I'm afraid your two options are not equally good. :)
Although "as good as each other" makes grammatical sense, we rarely compare things like that. We usually say "equally X" to say that they're equivalent.
Intuitively, I think the two forms have different purposes.
When you say "X is as good as Y", the purpose is to use Y as a point of comparison to tell how good X is.
Mmm! This cake is as good as the one you made for my 40th birthday. That one was amazing.
A cheetah can run sixty miles an hour. That's as fast as a car!
If this is the purpose, then it isn't helpful to say that two things are "as X as each other". Take "The sea is as black as night." The purpose is to use night to show how black the sea is. Night is your point of reference; you learn how black the sea is by considering how black night is.
So if I said, "The sea and night are as black as each other," we have a problem. "Each other" means that you learn how black the sea is by looking at the night... and you learn how black the night is by looking at the sea. That's a circular comparison, and not very helpful!
But the purpose of the word "equally" is the purpose you want.
"Equally" doesn't say how good two things are. It only tells you that they're equivalent.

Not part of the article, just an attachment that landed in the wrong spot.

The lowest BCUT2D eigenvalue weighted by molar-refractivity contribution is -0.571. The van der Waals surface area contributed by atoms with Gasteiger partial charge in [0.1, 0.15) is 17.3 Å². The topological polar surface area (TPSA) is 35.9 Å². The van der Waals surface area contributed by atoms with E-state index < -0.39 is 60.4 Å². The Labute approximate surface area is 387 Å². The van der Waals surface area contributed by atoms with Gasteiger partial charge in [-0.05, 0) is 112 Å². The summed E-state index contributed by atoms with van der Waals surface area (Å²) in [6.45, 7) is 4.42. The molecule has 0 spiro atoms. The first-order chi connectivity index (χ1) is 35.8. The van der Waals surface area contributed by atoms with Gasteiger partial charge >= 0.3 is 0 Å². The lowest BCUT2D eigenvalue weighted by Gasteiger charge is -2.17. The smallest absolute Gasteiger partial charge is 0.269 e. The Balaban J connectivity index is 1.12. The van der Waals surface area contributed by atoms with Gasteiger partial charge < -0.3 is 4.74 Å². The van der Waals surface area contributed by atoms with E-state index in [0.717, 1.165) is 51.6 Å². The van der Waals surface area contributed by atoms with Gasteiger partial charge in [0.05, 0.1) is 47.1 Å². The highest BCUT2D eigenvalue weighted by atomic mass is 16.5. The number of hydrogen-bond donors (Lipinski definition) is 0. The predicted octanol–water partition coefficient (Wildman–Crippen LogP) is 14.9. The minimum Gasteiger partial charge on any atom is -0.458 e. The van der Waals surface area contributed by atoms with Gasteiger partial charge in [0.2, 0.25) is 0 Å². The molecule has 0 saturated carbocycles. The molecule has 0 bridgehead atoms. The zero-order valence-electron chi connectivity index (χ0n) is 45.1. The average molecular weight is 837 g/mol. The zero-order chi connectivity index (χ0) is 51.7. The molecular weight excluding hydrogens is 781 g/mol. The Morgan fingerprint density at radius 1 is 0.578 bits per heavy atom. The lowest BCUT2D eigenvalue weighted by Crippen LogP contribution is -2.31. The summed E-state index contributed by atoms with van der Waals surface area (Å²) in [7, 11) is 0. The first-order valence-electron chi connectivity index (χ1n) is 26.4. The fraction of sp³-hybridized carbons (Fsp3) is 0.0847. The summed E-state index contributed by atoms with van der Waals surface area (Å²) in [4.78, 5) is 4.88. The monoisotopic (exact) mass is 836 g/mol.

It affirms that neither is faster or slower than the other — that there is no point choosing either one on the grounds of how good it is.
(You can also convey this message by saying that X is "no worse than" or "no better than" Y.)
Although Ngrams are not always useful, they can give us hints. Compare the rate of "equally good" vs. "as good as each other" in this Ngram. "Equally good" occurs 100-1,500x as often over various decades, which is such a high ratio that "as good as each other" is shown as a flat line by comparison.*
* Keep in mind that Ngrams are useful but not always definitive. See this discussion on ELU. It certainly doesn't mean there are zero occurrences of "as good as each other", and it also doesn't include similar wordings. For example, the classic children's book Onion John, which is full of idiomatic American English, says this in chapter 18: "Onion John could no more disappear out of Serenity, everyone agreed, than the courthouse could get up and wander off into the night. One was as much a fixed and regular part of town as the other."
As a minor caveat, sometimes you will hear "as" used to mean "equally" to contrast with another comparative on the spur of the moment, and it will be stressed there. Here's an example:
— "Would you say Amy is friendlier than Matthew?"
— "Hmm... no, I'd say she's as friendly as Matthew. They're equally friendly."
If you want to say that she's not very friendly, you could say she's "only as friendly as Matthew" – but this makes Matthew the standard against which to measure Amy, consistent with the above.